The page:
This island paradise, sandwiched between Jamaica and Puerto Rico, offers the ambiance of its more visited neighbors in an affordable, low-key setting. The sheer variety of locales is one of the major draws here, where everything from idyllic beaches and waterfalls, to t
This island paradise, sandwiched between Jamaica and Puerto Rico, offers the ambiance of its more visited neighbors in an affordable, low-key setting. The sheer variety of locales is one of the major draws here, where everything from idyllic beaches and waterfalls, to tropical rainforest and the highest mountains in the Caribbean keep you interested. The prices, of course, go up in the winter months, but in the Dominican Republic, you can often snag a balmy setting for a lower price than on other isles.
Wedding Requirements There is no waiting period or residency requirement to marry in the Dominican Republic. You do, however, need to write the American Consulate in Santo Domingo prior to your wedding date to ask permission to marry in a civil ceremony. It is recommended that you start this process early (a few months before the wedding date) because the required documents, including original copies of your birth certificates and a Single Status Affidavit, must be translated into Spanish. You can do this at the closest Dominican Consulate in the U.S., which can also legalize your Single Status Affidavit (this takes about 2-3 days). Your documents can be sent by mail if you include a pre-paid envelope for their return. When you arrive for the ceremony, you will also need a valid passport with your latest entry stamp and two witnesses with photo identification.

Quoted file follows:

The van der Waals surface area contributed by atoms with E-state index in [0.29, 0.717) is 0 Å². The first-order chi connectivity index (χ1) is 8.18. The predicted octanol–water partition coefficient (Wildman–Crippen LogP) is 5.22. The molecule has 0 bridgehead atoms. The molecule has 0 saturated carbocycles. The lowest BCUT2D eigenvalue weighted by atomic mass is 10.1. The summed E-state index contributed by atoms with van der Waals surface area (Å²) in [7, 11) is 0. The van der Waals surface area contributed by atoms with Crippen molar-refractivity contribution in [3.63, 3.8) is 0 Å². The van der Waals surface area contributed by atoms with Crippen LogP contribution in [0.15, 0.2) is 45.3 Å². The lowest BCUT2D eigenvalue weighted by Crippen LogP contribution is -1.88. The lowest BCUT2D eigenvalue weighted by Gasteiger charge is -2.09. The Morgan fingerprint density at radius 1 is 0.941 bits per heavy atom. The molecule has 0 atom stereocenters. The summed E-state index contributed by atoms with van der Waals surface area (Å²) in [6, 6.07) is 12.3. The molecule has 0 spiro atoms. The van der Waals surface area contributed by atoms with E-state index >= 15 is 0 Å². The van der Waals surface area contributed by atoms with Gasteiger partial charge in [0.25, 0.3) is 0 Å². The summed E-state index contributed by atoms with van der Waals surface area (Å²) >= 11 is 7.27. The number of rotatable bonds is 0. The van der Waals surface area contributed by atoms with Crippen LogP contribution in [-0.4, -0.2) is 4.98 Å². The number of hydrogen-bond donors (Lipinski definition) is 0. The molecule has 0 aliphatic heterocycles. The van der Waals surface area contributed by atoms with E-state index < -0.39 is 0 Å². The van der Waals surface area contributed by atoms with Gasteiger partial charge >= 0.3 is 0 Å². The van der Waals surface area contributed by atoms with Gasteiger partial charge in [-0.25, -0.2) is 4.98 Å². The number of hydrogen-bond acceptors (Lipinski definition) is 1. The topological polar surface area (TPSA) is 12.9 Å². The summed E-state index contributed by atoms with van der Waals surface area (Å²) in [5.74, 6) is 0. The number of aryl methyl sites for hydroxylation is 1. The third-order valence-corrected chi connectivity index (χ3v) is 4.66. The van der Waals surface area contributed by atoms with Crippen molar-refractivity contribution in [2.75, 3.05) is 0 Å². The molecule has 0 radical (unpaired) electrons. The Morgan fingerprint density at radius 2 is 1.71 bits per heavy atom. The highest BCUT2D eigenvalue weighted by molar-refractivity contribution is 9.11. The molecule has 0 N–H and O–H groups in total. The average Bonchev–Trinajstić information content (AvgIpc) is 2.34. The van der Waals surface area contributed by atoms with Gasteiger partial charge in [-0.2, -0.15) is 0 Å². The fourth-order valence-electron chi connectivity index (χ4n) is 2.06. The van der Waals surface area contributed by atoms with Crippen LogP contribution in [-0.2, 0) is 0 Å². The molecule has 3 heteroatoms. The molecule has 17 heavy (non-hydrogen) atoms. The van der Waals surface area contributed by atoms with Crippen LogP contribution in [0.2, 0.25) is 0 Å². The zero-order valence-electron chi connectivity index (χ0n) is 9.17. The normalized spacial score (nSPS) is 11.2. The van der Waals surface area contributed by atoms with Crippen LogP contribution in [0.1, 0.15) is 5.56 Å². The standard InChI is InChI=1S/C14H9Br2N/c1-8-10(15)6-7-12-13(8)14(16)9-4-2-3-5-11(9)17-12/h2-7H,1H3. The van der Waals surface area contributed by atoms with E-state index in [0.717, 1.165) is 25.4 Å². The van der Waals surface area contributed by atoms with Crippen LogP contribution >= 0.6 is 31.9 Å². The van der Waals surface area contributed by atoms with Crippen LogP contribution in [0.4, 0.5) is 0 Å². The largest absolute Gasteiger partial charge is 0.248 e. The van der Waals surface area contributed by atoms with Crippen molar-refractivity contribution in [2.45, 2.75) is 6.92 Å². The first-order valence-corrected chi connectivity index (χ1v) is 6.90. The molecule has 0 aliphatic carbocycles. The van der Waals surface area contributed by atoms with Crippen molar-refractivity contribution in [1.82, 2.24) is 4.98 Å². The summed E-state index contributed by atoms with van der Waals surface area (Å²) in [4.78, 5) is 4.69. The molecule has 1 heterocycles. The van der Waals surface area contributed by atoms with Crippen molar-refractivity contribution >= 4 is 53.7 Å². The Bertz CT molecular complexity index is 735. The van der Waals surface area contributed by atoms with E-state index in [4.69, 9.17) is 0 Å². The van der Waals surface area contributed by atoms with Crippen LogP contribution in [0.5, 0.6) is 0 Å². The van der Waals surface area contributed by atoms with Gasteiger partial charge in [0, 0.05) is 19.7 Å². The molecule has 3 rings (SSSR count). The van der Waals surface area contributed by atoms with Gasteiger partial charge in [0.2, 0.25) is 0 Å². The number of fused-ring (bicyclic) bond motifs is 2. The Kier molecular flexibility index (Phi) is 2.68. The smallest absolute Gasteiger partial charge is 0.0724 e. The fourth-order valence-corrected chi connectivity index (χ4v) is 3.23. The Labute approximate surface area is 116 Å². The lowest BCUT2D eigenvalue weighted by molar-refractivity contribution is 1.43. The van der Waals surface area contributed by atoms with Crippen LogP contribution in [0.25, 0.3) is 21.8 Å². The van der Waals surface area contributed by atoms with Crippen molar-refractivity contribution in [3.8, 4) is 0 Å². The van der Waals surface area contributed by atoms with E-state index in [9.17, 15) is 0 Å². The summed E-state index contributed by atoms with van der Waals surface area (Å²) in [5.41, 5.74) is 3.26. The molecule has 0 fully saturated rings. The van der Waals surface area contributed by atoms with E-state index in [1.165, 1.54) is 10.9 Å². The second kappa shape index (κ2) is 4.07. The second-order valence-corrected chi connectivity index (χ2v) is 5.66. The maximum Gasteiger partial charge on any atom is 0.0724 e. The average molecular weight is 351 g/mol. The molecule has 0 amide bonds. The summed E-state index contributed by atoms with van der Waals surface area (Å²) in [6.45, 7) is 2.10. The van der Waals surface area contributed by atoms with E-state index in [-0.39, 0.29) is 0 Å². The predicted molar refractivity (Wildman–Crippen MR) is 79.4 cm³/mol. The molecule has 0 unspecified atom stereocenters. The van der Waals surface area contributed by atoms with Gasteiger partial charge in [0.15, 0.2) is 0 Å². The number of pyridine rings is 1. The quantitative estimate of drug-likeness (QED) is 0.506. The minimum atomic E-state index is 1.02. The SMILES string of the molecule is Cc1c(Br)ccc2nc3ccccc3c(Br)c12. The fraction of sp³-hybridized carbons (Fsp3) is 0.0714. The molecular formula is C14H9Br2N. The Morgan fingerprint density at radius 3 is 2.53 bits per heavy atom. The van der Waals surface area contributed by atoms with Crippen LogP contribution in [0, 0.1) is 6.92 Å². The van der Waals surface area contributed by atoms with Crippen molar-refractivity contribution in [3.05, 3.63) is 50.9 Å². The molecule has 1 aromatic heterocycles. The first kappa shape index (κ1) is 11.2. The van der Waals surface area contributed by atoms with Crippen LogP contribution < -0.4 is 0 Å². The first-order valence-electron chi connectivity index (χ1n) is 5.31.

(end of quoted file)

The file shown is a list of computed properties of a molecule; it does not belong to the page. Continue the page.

What to Do
Punta Cana and Cabarete With its wide swaths of sand and reef-protected waters, the Costa del Coco (Coconut Coast) near Punta Cana is one of the fastest-growing beach areas, and home to many larger all-inclusive resorts. These resorts are where most of the action happens, but you can still find some out-of-the-way beaches on this stretch, like Cortecito, with its smaller restaurants and bars. On the North Coast, beaches like Cabarete are where travelers go to get active. With an abundance of wind and waves, this coast caters to kite surfers, windsurfers and the like withsmaller hotels and a lively string of funky beach bars.
Whale Watching The waters off the coast of the Dominican Republic are a natural breeding ground for Humpback whales, who return here each year between December and April. The migration brings thousands of whales to the area, particularly in Samana Bay, where several tour operators can take you on a full- or half-day excursion to see the excitement. The Peninsula de Samana has a stronger European influence, having been historically controlled by the Spanish, British, and French (Napoleon himself, actually). But it also has some of the most untouched natural beauty (think swaying coconut palms, cool rivers, sparkling-blue sea) on the island.
Puerto Plata Fort San Felipe, in Puerto Plata is one of the oldest forts in the New World. Built by Philip II of Spain 1564, it was a nearly impenetrable fort complete with solid rock walls, moats and deadly swords hidden in the coral beneath the waterline. It was eventually used as a prison, but in the early 1970s it was restored to its former glory and opened to visitors.
La Romana The charming village of Altos de Chavon is a replica of a 16-century Mediterranean village that overlooks the Chavon River in La Romana. Quaint cobblestone paths lead to galleries, studios, restaurants and workshops that make up this Caribbean art center, which is also home to a design school and an archeological museum. The Church of St. Stanislaus (you can actually marry here as well) is the center of the main square, and the 5,000-seat open-air amphitheater has hosted everyone from Gloria Estefan and Carlos Santana to local music festivals.
Off the Beaten Path
Jarabacoa Head into the hills to the town of Jarabacoa, passing sugar plantations and coffee farms for a glimpse of the real DR. Jarabacoa has long been a summer retreat for Dominicans, and the pine forests, rivers and waterfalls (complete with rapids that are great for rafting), offer a nice contrast to the tropical setting below. Hike to the top of Pico Duarte (at just over 10,000 feet it's the highest peak in the Caribbean), go horseback riding or take in one of the nightly baseball games on the local field Calle la Confluencia.